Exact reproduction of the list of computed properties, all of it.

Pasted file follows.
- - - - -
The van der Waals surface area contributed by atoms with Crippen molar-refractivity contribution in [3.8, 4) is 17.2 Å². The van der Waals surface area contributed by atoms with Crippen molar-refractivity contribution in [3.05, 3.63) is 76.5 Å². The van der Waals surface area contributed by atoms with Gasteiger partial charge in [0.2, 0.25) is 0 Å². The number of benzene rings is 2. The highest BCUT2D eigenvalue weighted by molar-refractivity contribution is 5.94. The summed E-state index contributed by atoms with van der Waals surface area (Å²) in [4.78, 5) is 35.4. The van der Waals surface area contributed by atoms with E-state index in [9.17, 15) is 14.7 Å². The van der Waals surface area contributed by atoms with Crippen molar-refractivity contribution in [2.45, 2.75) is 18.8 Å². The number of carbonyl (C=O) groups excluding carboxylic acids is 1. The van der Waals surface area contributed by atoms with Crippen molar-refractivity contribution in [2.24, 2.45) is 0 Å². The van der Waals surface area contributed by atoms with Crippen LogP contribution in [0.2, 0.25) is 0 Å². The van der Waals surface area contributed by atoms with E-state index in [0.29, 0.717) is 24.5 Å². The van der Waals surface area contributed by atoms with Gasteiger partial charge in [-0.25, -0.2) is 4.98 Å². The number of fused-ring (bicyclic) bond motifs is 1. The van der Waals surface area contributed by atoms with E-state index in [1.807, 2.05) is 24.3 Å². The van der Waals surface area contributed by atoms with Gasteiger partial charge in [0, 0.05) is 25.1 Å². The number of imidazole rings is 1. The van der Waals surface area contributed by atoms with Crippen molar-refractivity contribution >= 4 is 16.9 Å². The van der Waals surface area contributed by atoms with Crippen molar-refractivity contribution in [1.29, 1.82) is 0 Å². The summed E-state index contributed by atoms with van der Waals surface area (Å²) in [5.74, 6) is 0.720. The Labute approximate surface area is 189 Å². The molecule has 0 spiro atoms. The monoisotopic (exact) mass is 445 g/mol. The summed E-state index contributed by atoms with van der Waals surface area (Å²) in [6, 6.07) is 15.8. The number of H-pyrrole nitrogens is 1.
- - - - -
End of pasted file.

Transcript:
The van der Waals surface area contributed by atoms with Crippen molar-refractivity contribution in [3.8, 4) is 17.2 Å². The van der Waals surface area contributed by atoms with Crippen molar-refractivity contribution in [3.05, 3.63) is 76.5 Å². The van der Waals surface area contributed by atoms with Gasteiger partial charge in [0.2, 0.25) is 0 Å². The number of benzene rings is 2. The highest BCUT2D eigenvalue weighted by molar-refractivity contribution is 5.94. The summed E-state index contributed by atoms with van der Waals surface area (Å²) in [4.78, 5) is 35.4. The van der Waals surface area contributed by atoms with E-state index in [9.17, 15) is 14.7 Å². The van der Waals surface area contributed by atoms with Crippen molar-refractivity contribution in [2.45, 2.75) is 18.8 Å². The number of carbonyl (C=O) groups excluding carboxylic acids is 1. The van der Waals surface area contributed by atoms with Crippen molar-refractivity contribution in [2.24, 2.45) is 0 Å². The van der Waals surface area contributed by atoms with Crippen LogP contribution in [0.2, 0.25) is 0 Å². The van der Waals surface area contributed by atoms with E-state index in [0.29, 0.717) is 24.5 Å². The van der Waals surface area contributed by atoms with Gasteiger partial charge in [-0.25, -0.2) is 4.98 Å². The number of fused-ring (bicyclic) bond motifs is 1. The van der Waals surface area contributed by atoms with E-state index in [1.807, 2.05) is 24.3 Å². The van der Waals surface area contributed by atoms with Gasteiger partial charge in [0, 0.05) is 25.1 Å². The number of imidazole rings is 1. The van der Waals surface area contributed by atoms with Crippen molar-refractivity contribution >= 4 is 16.9 Å². The van der Waals surface area contributed by atoms with Crippen molar-refractivity contribution in [1.29, 1.82) is 0 Å². The summed E-state index contributed by atoms with van der Waals surface area (Å²) in [5.74, 6) is 0.720. The Labute approximate surface area is 189 Å². The molecule has 0 spiro atoms. The monoisotopic (exact) mass is 445 g/mol. The summed E-state index contributed by atoms with van der Waals surface area (Å²) in [6, 6.07) is 15.8. The number of H-pyrrole nitrogens is 1.